1: Bill Ackman, Pershing Square Capital Management
Ackman's latest activist move, teaming up with Valeant to bid for Allergan, resulted in some hefty profits for the Pershing Square founder and portfolio manager. His long pick at Sohn 2013, Procter & Gamble, also delivered some upside for the portfolio manager—P&G is up 5.3 percent since May 8, 2013.
Read MoreAckman and Valeant plot 'not fair': Gabelli
2: Jeff Gundlach, DoubleLine Capital
Gundlach's presentation had quite the range—he focused on quantitative easing from the Federal Reserve, talked about the Depression and past U.S. presidents, and ended with burritos.The DoubleLine Capital CEO recommended people take all their money out of any bank accounts they have, was cautiously bullish on the Nikkei, which is up 5.6 percent to date, and noted that Treasurys weren't a crowded a trade.
Gundlach's actionable idea, betting against Chipotle Mexican Grill, came at the very end of the presentation and has yet to deliver—Chipotle is up 39 percent since his presentation last year.
3: David Einhorn, Greenlight Capital
Einhorn, who closed out the conference last year, made a long case for Oil States International saying if the company converted its accommodation business into a REIT it could be worth $155 per share.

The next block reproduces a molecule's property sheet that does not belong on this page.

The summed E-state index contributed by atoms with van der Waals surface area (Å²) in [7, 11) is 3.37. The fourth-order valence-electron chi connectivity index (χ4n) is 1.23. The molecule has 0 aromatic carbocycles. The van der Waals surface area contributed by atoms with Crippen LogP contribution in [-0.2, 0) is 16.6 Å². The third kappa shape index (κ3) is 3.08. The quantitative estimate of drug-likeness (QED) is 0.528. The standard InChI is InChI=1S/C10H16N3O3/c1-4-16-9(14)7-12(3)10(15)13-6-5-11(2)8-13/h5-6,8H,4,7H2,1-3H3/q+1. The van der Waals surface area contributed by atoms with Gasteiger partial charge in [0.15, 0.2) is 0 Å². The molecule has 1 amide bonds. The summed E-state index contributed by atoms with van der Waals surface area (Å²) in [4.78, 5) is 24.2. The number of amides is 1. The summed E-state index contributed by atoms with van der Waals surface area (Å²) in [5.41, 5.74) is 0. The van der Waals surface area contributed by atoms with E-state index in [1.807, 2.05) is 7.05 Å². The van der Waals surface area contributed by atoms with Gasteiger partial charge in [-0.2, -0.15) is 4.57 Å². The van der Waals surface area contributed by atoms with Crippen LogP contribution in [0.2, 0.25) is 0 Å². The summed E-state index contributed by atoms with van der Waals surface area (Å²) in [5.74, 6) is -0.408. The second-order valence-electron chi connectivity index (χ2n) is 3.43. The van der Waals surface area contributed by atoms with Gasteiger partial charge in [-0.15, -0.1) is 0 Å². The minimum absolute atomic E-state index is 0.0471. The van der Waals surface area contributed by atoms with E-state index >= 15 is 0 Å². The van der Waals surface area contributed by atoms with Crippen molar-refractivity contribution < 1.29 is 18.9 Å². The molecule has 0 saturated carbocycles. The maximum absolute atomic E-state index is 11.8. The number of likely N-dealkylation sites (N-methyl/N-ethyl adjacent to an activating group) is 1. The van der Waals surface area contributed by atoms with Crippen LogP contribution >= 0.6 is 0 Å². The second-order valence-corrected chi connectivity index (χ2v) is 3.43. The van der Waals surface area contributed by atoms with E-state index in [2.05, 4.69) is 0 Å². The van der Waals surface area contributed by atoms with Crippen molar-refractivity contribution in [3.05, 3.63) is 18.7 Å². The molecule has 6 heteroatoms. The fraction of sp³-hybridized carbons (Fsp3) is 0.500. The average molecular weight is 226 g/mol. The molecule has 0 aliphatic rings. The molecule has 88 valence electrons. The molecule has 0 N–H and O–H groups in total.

The stock hasn't had a huge pop since his presentation, Oil States is only up about 1.3 percent to date, but the spinoff that Einhorn sought was announced at the end of July, which could result in a big windfall for him. In an investor letter last week, Einhorn noted that at quarter-end Oil States was still one of Greenlight's largest disclosed long positions.
4: Li Lu, Himalaya Capital
Lu recommended Korean preferred stocks Samsung and Hyundai, arguing that Korean preferreds are trading at a discount compared with common stock. Lu was correct on his Hyundai pick—up almost 16 percent to date—but Samsung still had a ways to fall, with the stock down 9 percent.
5: Paul Singer, Elliott Management
Singer didn't offer up any specific stock picks but did give detailed insight on long-term bonds in the "legacy countries" of the U.S., U.K., Europe and Japan, that he believes now suffer from "long-term insolvency." Singer believes that "those who own long-term bonds in U.S., U.K., Europe or Japan own assets that are trading at the wrong price," and that "there is no safe haven in today's markets."